Microplastics are small pieces of plastic less than 5mm (nanoplastics are 50µm-5mm) including of ‘nurdles’ (preproduction plastic pellets), ‘biobeads’ (nurdle size beads used in sewage treatment), microbeads and microfibers. The plastics come from a range of sources; cosmetics, clothing and road run off.
There has been increasing interest in microbeads in wash on, wash off cosmetics and their subsequent discharge into the freshwater and marine environment. The Story of Stuff have been lobbying in America for some time and several states have banned their use. Beat the Microbead have been working in Europe to raise awareness through their app and subsequently have lobbied a number of individual corporations to pledge to remove it from the products.
The UK government carried out an enquiry in 2017 to understand the issues relating to the beads and their interaction (and subsequent effect upon) aquatic animals, plants and ecosystems. NGO’s such as Greenpeace, Marine Conservation Society, Fidra, Flora and Fauna provided evidence during the sessions. Following recommendations made by the audit committee, the UK’s Secretary of State for Environment, Fisheries and Rural Affairs; Michael Gove announced that a ban implemented in production lines by the 9th January 2018 and on sale from the 9th July 2018.
Estuaries and Microplastics
There have been a number of discrete projects looking at the microplastic content of the river and estuary;
- Kings College have found levels of microplastics in the sediment
- Royal Holloway and Natural History Museum have found microfibres in the stomachs of the aquatic life in the Estuary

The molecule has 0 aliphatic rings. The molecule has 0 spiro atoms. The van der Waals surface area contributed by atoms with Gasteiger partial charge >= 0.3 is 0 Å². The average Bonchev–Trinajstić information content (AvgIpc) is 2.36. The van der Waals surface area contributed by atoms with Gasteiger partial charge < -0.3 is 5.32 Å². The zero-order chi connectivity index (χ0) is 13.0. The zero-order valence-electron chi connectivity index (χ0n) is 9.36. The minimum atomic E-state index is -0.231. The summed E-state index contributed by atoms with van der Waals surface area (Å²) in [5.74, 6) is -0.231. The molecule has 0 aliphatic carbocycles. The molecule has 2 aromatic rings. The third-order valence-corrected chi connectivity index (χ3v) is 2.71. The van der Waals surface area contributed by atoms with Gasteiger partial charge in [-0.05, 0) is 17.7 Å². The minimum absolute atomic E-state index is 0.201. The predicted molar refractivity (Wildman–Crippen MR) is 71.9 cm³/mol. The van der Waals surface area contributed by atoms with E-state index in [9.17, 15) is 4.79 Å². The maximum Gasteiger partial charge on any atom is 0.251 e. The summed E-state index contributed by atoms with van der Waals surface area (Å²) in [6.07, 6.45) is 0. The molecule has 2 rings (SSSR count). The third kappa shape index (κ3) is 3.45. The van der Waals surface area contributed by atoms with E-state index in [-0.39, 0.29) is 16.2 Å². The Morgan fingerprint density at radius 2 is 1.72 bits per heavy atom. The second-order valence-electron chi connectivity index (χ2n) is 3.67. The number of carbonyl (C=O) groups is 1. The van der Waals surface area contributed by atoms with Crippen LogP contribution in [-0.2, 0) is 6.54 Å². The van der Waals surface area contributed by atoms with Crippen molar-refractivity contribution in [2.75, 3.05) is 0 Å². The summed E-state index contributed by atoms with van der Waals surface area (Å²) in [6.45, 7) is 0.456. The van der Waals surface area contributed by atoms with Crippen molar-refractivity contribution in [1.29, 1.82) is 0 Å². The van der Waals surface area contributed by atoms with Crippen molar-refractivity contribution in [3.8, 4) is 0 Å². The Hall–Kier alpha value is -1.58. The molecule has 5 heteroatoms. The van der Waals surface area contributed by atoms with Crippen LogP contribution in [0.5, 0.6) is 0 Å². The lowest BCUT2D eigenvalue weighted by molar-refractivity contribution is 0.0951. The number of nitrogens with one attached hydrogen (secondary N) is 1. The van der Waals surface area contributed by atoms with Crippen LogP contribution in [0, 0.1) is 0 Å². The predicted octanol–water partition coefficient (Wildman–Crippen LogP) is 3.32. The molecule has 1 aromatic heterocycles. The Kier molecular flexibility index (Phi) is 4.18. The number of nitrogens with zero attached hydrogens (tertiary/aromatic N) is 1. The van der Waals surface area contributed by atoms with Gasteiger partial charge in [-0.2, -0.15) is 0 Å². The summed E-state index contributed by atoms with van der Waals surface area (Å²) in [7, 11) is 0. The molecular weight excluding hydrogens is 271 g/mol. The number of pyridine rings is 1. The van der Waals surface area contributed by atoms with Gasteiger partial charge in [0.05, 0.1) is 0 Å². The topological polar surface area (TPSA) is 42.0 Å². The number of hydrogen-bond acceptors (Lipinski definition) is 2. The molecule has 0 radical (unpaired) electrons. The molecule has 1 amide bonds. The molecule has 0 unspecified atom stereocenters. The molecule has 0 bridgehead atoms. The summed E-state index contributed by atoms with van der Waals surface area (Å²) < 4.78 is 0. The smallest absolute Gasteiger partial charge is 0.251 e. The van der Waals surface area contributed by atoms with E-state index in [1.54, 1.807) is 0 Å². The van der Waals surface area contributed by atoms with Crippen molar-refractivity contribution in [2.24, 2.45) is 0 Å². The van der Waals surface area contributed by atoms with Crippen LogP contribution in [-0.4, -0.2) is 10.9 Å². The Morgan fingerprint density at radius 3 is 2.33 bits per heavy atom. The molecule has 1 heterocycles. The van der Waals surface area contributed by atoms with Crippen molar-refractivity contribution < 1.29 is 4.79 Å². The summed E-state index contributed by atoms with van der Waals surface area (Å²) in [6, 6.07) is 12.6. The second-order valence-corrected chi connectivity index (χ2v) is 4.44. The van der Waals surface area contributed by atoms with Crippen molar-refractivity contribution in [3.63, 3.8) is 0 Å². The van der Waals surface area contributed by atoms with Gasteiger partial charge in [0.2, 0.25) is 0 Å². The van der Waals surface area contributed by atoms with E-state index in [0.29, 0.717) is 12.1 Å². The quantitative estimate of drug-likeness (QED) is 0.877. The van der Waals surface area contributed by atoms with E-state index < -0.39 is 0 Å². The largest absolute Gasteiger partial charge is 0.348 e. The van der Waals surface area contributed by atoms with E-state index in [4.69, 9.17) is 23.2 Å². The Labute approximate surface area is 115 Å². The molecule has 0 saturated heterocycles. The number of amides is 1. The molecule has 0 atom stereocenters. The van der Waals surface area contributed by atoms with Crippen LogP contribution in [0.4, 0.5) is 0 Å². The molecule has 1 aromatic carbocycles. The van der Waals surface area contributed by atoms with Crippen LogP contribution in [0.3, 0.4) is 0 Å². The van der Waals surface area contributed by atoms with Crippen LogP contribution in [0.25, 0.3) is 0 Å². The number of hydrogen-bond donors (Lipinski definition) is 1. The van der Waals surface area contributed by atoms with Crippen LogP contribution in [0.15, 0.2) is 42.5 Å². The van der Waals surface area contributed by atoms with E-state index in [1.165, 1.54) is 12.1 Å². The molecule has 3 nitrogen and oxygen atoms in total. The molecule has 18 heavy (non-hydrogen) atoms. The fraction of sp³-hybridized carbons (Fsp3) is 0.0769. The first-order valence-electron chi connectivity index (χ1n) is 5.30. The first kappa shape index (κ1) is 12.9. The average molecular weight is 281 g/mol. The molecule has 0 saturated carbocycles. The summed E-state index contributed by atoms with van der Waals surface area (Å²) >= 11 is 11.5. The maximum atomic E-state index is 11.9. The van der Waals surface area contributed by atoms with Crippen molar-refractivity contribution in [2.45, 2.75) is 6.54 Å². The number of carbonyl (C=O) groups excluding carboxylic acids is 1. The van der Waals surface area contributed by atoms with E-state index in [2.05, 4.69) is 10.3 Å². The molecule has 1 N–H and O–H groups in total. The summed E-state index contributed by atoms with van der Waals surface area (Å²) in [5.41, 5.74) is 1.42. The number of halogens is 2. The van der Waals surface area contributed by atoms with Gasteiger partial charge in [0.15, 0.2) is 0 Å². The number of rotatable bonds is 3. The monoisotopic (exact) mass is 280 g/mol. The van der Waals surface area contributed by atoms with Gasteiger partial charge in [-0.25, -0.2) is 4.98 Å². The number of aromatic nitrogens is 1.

- Exxpedition Round Britain 2017 carried out one trawl and found over 100 microbeads in the sample, a significant order higher than they found elsewhere.
- ZSL are currently monitoring spawning locations of fish species, the smelt, in the upper tidal river and are providing samples to Royal Holloway to discover the content of micro plastics.
There has been no strategic or temporal study of microbeads on the Thames or Medway Estuaries. However with the ban coming in 2018 presents a key point to start to monitor the improvement such interventions make on the environment.
See How we have been getting on. Medway film. Thames Film
|Thames||4||November||0900 Gravesend||Cancelled – New Dates shortly|
Specific sites will be given to confirmed attendees, timings are for planning purposes. Weather may cause surveying to be cancelled.
The project is grateful for the following supporters;
Panthalassa Ltd, owns the vessel ‘Snapper’ and commissioned the Manta Trawl. They have provide the licenced vessel and approvals from the PLA and Peel Ports to undertake this work in the Thames and Medway, respectively.
Jetstream Tours have kindly put up the money for the adaptions in order to make the vessel ‘Snapper’ ready for the trawl.
Medway Marine have done all the metalwork both on the vessel ‘Snapper’ and created the trawl frame for the project.